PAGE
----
glad Nacchio going to prison but say it's still not enough
By Colleen Slevin, AP
Saturday, July 28, 2007
DENVER (AP) - Behind a bank of television cameras and
photographers outside the federal courthouse, Karen Drysdale
snapped a photograph Friday with her disposable camera, her
5-month-old granddaughter asleep in the stroller next to her.
Federal prosecutors had just finished a press conference about
former Qwest CEO Joe Nacchio's 6-year sentence for insider
trading. U.S. Attorney Troy Eid said the sentence and the $71
million in fines and forfeitures Nacchio has to pay showed the
justice system can work even "in this cynical age."
Drysdale, a kindergarten teacher's assistant visiting from Santa
Fe, N.M., said she was glad Nacchio was headed to prison.
Having bought stock (not Qwest) for her granddaughter and
3-year-old grandson to help pay for their college education, she
wasn't sure what justice would mean for people who did lose
money during Qwest's multibillion-dollar accounting scandal.
"How many years did it set back the stockholders? Put it that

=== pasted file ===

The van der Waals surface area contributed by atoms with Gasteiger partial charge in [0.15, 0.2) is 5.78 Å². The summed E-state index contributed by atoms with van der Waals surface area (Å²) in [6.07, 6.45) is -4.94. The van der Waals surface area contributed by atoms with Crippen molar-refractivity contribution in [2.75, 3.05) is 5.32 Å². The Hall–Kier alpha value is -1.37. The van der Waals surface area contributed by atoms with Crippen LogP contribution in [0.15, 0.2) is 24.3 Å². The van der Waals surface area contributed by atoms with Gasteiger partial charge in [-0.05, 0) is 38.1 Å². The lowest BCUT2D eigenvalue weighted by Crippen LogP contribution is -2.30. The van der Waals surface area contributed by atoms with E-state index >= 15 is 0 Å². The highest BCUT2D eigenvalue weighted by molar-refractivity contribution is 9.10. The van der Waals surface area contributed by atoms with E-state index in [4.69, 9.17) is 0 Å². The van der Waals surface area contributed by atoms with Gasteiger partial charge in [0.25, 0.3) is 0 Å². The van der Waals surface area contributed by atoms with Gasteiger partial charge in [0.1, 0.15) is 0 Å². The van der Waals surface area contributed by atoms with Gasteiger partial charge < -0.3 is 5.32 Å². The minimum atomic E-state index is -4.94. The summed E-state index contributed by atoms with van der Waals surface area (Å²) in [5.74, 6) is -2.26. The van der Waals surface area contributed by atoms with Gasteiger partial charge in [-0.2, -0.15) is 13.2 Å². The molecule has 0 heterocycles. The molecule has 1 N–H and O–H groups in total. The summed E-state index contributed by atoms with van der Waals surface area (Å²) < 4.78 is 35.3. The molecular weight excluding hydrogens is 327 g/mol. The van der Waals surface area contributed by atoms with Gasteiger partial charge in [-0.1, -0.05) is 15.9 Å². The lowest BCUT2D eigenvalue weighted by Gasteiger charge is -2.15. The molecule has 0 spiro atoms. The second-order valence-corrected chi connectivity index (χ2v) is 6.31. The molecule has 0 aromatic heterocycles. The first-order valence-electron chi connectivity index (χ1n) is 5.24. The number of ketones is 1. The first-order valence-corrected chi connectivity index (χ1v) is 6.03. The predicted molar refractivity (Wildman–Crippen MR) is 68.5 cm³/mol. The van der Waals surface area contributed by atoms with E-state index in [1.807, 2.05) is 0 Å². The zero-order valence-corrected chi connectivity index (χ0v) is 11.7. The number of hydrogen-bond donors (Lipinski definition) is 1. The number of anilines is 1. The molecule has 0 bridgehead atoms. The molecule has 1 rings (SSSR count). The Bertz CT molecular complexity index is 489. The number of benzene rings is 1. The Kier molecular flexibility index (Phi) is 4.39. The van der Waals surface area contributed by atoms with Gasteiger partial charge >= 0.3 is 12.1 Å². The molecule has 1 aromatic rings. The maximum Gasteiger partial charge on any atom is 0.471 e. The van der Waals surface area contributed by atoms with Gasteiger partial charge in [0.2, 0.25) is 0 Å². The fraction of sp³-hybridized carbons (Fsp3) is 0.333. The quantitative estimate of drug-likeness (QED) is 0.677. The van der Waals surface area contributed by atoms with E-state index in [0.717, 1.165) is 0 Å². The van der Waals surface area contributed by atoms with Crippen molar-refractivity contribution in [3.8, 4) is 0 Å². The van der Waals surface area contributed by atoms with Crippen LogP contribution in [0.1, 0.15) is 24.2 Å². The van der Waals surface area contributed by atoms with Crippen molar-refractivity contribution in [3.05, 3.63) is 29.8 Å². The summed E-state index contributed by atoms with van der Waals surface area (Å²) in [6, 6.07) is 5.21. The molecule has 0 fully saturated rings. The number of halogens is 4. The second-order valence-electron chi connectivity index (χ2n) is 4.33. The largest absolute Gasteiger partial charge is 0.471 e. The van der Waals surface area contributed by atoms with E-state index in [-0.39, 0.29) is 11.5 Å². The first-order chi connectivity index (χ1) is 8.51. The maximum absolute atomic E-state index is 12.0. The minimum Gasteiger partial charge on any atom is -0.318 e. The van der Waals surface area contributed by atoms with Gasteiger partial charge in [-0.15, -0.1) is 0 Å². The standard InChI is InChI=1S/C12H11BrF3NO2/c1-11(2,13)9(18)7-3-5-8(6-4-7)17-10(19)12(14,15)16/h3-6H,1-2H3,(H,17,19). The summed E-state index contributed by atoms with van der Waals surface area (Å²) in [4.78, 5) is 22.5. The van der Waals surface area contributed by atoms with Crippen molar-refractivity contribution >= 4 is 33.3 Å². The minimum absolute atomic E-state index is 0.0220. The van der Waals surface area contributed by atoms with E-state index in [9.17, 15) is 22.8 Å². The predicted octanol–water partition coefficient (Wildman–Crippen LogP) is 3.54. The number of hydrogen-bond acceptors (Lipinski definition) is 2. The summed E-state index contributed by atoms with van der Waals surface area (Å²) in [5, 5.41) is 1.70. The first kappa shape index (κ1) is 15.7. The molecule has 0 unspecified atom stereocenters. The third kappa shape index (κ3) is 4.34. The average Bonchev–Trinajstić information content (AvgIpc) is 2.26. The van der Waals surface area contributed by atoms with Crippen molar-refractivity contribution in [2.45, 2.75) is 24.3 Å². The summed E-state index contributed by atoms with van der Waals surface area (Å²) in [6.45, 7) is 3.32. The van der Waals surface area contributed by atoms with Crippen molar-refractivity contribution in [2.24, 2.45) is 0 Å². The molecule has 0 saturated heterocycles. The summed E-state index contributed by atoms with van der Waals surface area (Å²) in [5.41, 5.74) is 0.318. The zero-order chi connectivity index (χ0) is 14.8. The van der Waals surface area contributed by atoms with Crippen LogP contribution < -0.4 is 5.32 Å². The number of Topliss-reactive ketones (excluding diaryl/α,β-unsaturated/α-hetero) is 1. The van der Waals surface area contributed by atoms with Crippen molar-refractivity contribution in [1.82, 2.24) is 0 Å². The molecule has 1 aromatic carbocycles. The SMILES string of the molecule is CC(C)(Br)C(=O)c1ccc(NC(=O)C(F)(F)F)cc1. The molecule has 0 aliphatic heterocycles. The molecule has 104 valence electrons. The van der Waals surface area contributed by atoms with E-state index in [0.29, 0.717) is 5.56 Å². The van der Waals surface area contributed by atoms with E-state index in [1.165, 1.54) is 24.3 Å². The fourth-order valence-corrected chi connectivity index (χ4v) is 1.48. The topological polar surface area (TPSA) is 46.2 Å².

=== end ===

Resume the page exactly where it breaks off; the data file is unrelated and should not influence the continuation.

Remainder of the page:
way," said Drysdale.
"I think it's a good thing to know there are consequences to
greed and I hope that others in similar positions of authority
really think about what they're doing," said Donnetta Mitchell
of Salt Lake City, a member of the Association of U S West
Retirees, which represents retirees from the former Baby Bell
and Qwest, which took over U S West Inc.
Mitchell, president of the retirees' association for Utah, Idaho
and Montana, said there are many in her group who won't recover
Thousands of investors -- many of them members of the retirees'
association -- lost money when Qwest Communications
International Inc.'s stock price plummeted from more than $60 a
share in 2000 to just $2 a share in 2002. The scandal forced
Qwest, a primary telephone service provider in 14 mostly Western
states, to restate $2.2 billion in revenue.
Qwest retiree Barbara Sweeney of Lake Oswego, Ore., said she
lost "hundreds of thousands of dollars" after she retired in
August 2001 because the company froze its contribution to her
401(k) plan and the stock price plunged.
At 63, Sweeney said she's better off than other retirees because
she can depend on her late husband's pension and Social Security
payments and, with no children, college bills didn't tap her
savings. Still, she's put off her original plans to travel
internationally and carefully watches her money to make sure it
lasts through her 70s and 80s.
Nacchio was fined a maximum $19 million and ordered to forfeit
$52 million from stock he sold when he knew the Denver-based
telecommunications company was in trouble but investors didn't.
"I just wish he would pay more than that and have a longer jail
time," Sweeney said.